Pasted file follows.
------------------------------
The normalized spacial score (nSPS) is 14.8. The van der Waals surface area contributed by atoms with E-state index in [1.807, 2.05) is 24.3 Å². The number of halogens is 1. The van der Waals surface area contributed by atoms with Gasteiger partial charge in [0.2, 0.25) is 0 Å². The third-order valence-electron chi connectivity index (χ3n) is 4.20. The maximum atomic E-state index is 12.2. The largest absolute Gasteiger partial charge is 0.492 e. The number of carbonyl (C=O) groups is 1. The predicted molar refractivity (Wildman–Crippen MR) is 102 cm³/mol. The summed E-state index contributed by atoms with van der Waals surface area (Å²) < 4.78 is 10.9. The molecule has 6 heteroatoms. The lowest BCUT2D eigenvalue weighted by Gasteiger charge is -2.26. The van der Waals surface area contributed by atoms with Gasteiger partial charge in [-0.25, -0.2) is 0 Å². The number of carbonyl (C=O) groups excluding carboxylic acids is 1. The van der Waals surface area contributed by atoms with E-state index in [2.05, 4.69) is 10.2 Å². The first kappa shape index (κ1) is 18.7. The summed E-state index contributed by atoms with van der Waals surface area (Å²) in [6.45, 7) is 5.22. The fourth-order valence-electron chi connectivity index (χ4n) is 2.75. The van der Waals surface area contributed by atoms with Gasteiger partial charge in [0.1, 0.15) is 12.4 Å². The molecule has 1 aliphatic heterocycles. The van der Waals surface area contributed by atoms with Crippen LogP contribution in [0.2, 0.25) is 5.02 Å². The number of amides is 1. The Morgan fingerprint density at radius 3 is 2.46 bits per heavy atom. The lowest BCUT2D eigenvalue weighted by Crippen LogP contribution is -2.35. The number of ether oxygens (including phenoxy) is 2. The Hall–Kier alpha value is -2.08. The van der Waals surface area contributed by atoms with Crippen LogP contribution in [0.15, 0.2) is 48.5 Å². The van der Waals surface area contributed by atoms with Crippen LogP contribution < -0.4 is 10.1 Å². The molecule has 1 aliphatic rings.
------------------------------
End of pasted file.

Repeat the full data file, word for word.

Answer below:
The normalized spacial score (nSPS) is 14.8. The van der Waals surface area contributed by atoms with E-state index in [1.807, 2.05) is 24.3 Å². The number of halogens is 1. The van der Waals surface area contributed by atoms with Gasteiger partial charge in [0.2, 0.25) is 0 Å². The third-order valence-electron chi connectivity index (χ3n) is 4.20. The maximum atomic E-state index is 12.2. The largest absolute Gasteiger partial charge is 0.492 e. The number of carbonyl (C=O) groups is 1. The predicted molar refractivity (Wildman–Crippen MR) is 102 cm³/mol. The summed E-state index contributed by atoms with van der Waals surface area (Å²) < 4.78 is 10.9. The molecule has 6 heteroatoms. The lowest BCUT2D eigenvalue weighted by Gasteiger charge is -2.26. The van der Waals surface area contributed by atoms with Gasteiger partial charge in [-0.25, -0.2) is 0 Å². The number of carbonyl (C=O) groups excluding carboxylic acids is 1. The van der Waals surface area contributed by atoms with E-state index in [2.05, 4.69) is 10.2 Å². The first kappa shape index (κ1) is 18.7. The summed E-state index contributed by atoms with van der Waals surface area (Å²) in [6.45, 7) is 5.22. The fourth-order valence-electron chi connectivity index (χ4n) is 2.75. The van der Waals surface area contributed by atoms with Gasteiger partial charge in [0.1, 0.15) is 12.4 Å². The molecule has 1 aliphatic heterocycles. The van der Waals surface area contributed by atoms with Crippen LogP contribution in [0.2, 0.25) is 5.02 Å². The number of amides is 1. The Morgan fingerprint density at radius 3 is 2.46 bits per heavy atom. The lowest BCUT2D eigenvalue weighted by Crippen LogP contribution is -2.35. The number of ether oxygens (including phenoxy) is 2. The Hall–Kier alpha value is -2.08. The van der Waals surface area contributed by atoms with Crippen LogP contribution in [0.15, 0.2) is 48.5 Å². The van der Waals surface area contributed by atoms with Crippen LogP contribution < -0.4 is 10.1 Å². The molecule has 1 aliphatic rings.